Zimbabwe’s sustained progress towards “Getting to Zero”
14 May 2013
Zimbabwe is an example of political commitment and progress in the AIDS response. Although it is one of the countries most affected by the HIV epidemic in sub-Saharan Africa, with an adult HIV prevalence of 15%, the country has achieved and sustains universal coverage of treatment to prevent mother-to-child-transmission of HIV (93%) and adult antiretroviral therapy (ART) with 95% of adult Zimbabweans eligible for HIV treatment receiving it.
This scale up of comprehensive HIV prevention, treatment, care and support services in the country has resulted in the decline in the rate of new HIV infections from a peak of 5.21% in 1994 to 0.86% in 2012.
Zimbabwe’s progress in the AIDS response is largely credited to the country’s capacity to mobilize and sustain domestic resources for the response through its innovative AIDS levy—a 3% tax on all taxable individual and institutional income. In 2012 alone, the levy generated US$ 32 million. Zimbabwe also successfully mobilized US$ 311 million from the Global Fund to Fight AIDS, TB and Malaria under its new funding model. A further US$ 244 million, from Zimbabwe’s quality request, is pending the outcome of the upcoming Global Fund replenishment.
The communities are doing exemplary work, addressing issues related to gender equality and the empowerment of women, using community dialogue and facilitating community actions and solutions.
Ms Jan Beagle, UNAIDS Deputy Executive Director, Management and Governance
In early May 2013, UNAIDS Deputy Executive Director, Management and Governance, Jan Beagle, undertook a country visit to Zimbabwe to witness the progress made. She also looked at challenges ahead in achieving the targets of the 2011 General Assembly Political Declaration on HIV and AIDS and discussed the role of Zimbabwe, as a new member to the UNAIDS Programme Coordinating Board this year, in the governance of UNAIDS and the AIDS response.
During a meeting with the Vice President Hon Joice Mujuru, Ms Beagle commended the Government of Zimbabwe for its leadership in the AIDS response and encouraged the country to scale-up paediatric ART coverage, which by end of 2012 remained at 42%, and to accelerate efforts to reduce maternal mortality.
Communities leading the way
Ms Beagle travelled to Bindura, a rural area located about 90 km north-east of the country’s capital Harare, where she talked to community representatives, traditional leaders, local service providers, and district and provincial administrators. With support from the non-governmental organization PADARE, a movement of men advocating for gender justice, the community champions male involvement in preventing new HIV infections among children and increasing uptake of HIV prevention and treatment services. It also focuses on strengthening sexual and reproductive health services for young people, especially girls, and addressing gender-based violence.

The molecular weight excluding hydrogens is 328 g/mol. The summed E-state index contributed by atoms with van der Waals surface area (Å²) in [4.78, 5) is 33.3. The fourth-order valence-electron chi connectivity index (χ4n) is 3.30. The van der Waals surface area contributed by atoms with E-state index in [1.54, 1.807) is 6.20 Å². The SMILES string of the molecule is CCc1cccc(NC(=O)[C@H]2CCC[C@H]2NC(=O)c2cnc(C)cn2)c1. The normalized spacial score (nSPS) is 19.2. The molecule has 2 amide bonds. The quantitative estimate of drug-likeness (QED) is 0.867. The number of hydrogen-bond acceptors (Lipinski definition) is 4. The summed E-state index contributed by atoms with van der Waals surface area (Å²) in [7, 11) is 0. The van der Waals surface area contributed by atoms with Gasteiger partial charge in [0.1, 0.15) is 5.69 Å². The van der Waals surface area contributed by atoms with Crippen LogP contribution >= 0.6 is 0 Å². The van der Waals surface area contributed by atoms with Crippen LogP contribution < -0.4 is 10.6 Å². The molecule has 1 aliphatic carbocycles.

PADARE concentrates on men in all settings and uses communication and networking tools, workshops and training, lobbying and advocacy to achieve social and behaviour change. The organization works through 65 chapters and has a membership of more than 3 000 in the country’s ten provinces.
“The communities are doing exemplary work, addressing issues related to gender equality and the empowerment of women, using community dialogue and facilitating community actions and solutions,” said Ms Beagle. She urged the communities to ensure that the needs of populations at higher risk of HIV infection—such as women, young people, people with disabilities, sex workers and men who have sex with men—are recognized and appropriately met.
NOTE: As part of her official programme in Zimbabwe, Ms Beagle also met Hon Dr H. Madzorera, Minister of Health and Child Welfare; Hon Dr O. Muchena, Minister of Women Affairs, Gender and Community Development; Hon Dr D. Parirenyatwa, Chair, Parliamentary Portfolio Committee on Health; leadership of the National AIDS Council; members of the Country Coordinating Mechanism; members of the Executive Committee of the Zimbabwe Parliamentarians against HIV network; and the Steering Committee of Zimbabwe GlobalPOWER Chapter. She also interacted with civil society representatives and young people, and engaged with the UN Resident Coordinator and the UN Country Team. She visited the Beatrice Road Infectious Disease Hospital, a public health care organization providing adult and paediatric Opportunistic Infections and ART services.
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